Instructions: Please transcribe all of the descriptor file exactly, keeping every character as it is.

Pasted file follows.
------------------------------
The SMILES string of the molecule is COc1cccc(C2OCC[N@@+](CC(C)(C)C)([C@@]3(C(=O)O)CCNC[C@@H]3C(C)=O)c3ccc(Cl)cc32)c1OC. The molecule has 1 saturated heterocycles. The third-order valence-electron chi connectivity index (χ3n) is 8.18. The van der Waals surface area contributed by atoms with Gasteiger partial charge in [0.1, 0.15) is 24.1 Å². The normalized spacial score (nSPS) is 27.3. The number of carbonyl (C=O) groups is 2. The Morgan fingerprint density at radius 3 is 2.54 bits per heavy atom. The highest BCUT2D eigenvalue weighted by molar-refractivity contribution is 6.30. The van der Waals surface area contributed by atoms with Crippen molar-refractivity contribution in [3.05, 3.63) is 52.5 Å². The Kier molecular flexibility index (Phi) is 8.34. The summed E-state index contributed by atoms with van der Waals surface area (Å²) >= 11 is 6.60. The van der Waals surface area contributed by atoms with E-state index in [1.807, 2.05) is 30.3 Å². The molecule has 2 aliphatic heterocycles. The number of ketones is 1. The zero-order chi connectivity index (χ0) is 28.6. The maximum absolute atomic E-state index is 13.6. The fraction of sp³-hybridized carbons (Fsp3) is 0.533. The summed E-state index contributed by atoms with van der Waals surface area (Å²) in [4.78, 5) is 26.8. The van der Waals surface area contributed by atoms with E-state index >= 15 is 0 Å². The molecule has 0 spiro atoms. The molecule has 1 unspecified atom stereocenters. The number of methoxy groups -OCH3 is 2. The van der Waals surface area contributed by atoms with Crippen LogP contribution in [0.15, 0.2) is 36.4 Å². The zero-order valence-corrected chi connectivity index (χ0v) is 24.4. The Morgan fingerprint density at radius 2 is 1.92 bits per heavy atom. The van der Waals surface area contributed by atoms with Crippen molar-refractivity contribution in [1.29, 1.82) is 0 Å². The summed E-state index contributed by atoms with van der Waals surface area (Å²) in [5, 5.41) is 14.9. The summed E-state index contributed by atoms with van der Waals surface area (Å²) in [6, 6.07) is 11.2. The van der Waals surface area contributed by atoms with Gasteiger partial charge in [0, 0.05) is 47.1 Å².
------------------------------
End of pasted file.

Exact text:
The SMILES string of the molecule is COc1cccc(C2OCC[N@@+](CC(C)(C)C)([C@@]3(C(=O)O)CCNC[C@@H]3C(C)=O)c3ccc(Cl)cc32)c1OC. The molecule has 1 saturated heterocycles. The third-order valence-electron chi connectivity index (χ3n) is 8.18. The van der Waals surface area contributed by atoms with Gasteiger partial charge in [0.1, 0.15) is 24.1 Å². The normalized spacial score (nSPS) is 27.3. The number of carbonyl (C=O) groups is 2. The Morgan fingerprint density at radius 3 is 2.54 bits per heavy atom. The highest BCUT2D eigenvalue weighted by molar-refractivity contribution is 6.30. The van der Waals surface area contributed by atoms with Crippen molar-refractivity contribution in [3.05, 3.63) is 52.5 Å². The Kier molecular flexibility index (Phi) is 8.34. The summed E-state index contributed by atoms with van der Waals surface area (Å²) >= 11 is 6.60. The van der Waals surface area contributed by atoms with E-state index in [1.807, 2.05) is 30.3 Å². The molecule has 2 aliphatic heterocycles. The number of ketones is 1. The zero-order chi connectivity index (χ0) is 28.6. The maximum absolute atomic E-state index is 13.6. The fraction of sp³-hybridized carbons (Fsp3) is 0.533. The summed E-state index contributed by atoms with van der Waals surface area (Å²) in [4.78, 5) is 26.8. The van der Waals surface area contributed by atoms with E-state index >= 15 is 0 Å². The molecule has 0 spiro atoms. The molecule has 1 unspecified atom stereocenters. The number of methoxy groups -OCH3 is 2. The van der Waals surface area contributed by atoms with Crippen LogP contribution in [0.15, 0.2) is 36.4 Å². The zero-order valence-corrected chi connectivity index (χ0v) is 24.4. The Morgan fingerprint density at radius 2 is 1.92 bits per heavy atom. The van der Waals surface area contributed by atoms with Crippen molar-refractivity contribution in [1.29, 1.82) is 0 Å². The summed E-state index contributed by atoms with van der Waals surface area (Å²) in [5, 5.41) is 14.9. The summed E-state index contributed by atoms with van der Waals surface area (Å²) in [6, 6.07) is 11.2. The van der Waals surface area contributed by atoms with Gasteiger partial charge in [0, 0.05) is 47.1 Å².